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Creating sustainable communities: a place-based approach to housing retrofitting

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Creating sustainable communities: a place-based approach to housing retrofitting

Local artists, schoolchildren and their families in Radford, members of Coventry City Council and University of Warwick researchers have teamed up for a unique project to explore what puts people off making their homes more energy efficient.

Dr Lory Barile from the Department of Economics at the University worked with creative partners and experts in Net Zero to develop a series of lessons and practical activities for pupils at St. Augustine’s Catholic Primary School, Radford.

The children carried out science experiments to test out the insulation properties of different materials and built models of houses showing what they could do to make their homes more energy efficient to provide affordable warmth whilst helping to tackle global warming.

Parents and guardians then attended a showcase of their children’s work and their model houses. This provided a relaxed forum to discuss how homes can be better insulated, and what help is available from Coventry council for local residents.

Dr Barile explained: “Coventry has one of the highest levels of fuel poverty in the UK. In some areas of the city half of the households are in fuel poverty – that is, they need to spend at least 10% of their household income on keeping warm.

“If we can find more effective ways of speaking with residents about retrofit measures, we will make a big contribution to the success of Coventry’s net zero agenda.”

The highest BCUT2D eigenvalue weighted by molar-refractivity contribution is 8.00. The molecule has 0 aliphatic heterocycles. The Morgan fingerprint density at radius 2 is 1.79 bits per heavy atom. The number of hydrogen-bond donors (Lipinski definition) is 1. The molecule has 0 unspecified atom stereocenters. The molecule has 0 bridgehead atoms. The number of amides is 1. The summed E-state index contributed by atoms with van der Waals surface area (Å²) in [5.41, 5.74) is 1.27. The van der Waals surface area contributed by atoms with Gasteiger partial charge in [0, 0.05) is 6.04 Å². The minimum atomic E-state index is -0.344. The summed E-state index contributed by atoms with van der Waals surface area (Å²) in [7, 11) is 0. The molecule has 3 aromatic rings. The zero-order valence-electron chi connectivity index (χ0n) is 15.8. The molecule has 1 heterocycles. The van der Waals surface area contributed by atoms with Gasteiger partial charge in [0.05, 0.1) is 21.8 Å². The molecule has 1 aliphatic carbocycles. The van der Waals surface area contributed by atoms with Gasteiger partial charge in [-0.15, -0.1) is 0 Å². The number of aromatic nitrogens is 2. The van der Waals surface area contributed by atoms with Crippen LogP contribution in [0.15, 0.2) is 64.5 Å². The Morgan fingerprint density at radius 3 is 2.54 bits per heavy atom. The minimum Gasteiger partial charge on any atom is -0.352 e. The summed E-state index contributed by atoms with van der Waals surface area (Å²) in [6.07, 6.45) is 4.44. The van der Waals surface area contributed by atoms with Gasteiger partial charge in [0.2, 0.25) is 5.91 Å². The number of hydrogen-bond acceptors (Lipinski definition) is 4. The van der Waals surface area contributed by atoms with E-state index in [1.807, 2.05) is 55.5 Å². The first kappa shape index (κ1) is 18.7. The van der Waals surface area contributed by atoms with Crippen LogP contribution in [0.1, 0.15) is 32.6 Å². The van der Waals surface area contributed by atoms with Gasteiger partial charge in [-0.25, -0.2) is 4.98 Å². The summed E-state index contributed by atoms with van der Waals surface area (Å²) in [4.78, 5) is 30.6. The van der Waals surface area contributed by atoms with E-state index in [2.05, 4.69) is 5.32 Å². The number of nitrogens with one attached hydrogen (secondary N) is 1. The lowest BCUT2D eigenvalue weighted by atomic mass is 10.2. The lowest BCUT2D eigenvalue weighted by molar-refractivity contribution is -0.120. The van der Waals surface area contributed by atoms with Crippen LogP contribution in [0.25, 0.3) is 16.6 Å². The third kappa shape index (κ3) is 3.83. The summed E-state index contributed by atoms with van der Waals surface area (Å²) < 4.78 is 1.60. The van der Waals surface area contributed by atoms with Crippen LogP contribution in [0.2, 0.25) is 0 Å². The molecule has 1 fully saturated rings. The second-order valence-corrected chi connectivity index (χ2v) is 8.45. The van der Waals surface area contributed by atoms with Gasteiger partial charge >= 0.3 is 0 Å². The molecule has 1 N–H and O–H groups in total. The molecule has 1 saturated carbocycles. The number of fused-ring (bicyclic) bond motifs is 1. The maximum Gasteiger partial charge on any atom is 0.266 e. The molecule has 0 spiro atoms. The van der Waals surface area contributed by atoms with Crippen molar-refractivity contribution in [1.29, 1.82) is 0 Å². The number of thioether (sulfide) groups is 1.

The objective of the project was to increase awareness of retrofit measures – such as double-glazing or cavity wall insulation - and to understand barriers to engagement with schemes designed to improve residents’ house energy efficiency.

Dr Barlie explained: “My project uses elements of a method called design thinking, and engages children in creative and interactive activities to help kick-start conversations with Radford’s adult householders.

By embracing creativity, we hope that this pilot study will be a catalyst for change and inspire other residents in Coventry to increase their take up of government schemes aimed at creating healthy homes, reducing carbon emissions, energy bills, and fuel poverty.

“We also hope that the project will improve the way the council engages with the needs and aspirations of the local community.

“We are now working on creating an online teaching pack that all schools across the City will be able to use to raise the awareness of children and families about domestic energy efficiency.”

Bret Willers, Head of Sustainability & Climate Change at Coventry City Council said: “This pilot project has been very successful in raising people’s awareness as to how to better insulate their homes and how to access free funding to improve energy efficiency.

“We hope that this pilot will contribute to increase the take up of schemes available to households to meet the City’s commitment to tackling climate change and addressing fuel poverty.”

The workshops, facilitated by Warwick researchers, members of the Council, student ambassadors, teachers, and local artists, included an interactive workshop on energy conservation, 3D models of energy efficient homes, and a final celebratory event with adults engaged in discussions on barriers to housing retrofitting, where children’s work and learning was also showcased. Parents turnout was extremely high, highlighting the potential of using similar approaches to work with local communities and address the challenges of climate change.

The information gathered from these workshops has informed the development of a survey that has been distributed to all parents in the school and will guide future iterations of the methodology in areas of Coventry where engagement with retrofit measures is particularly low.

The survey is available here. Coventry residents are invited to fill it in and enter a draw for one of three £50 Love2shop vouchers.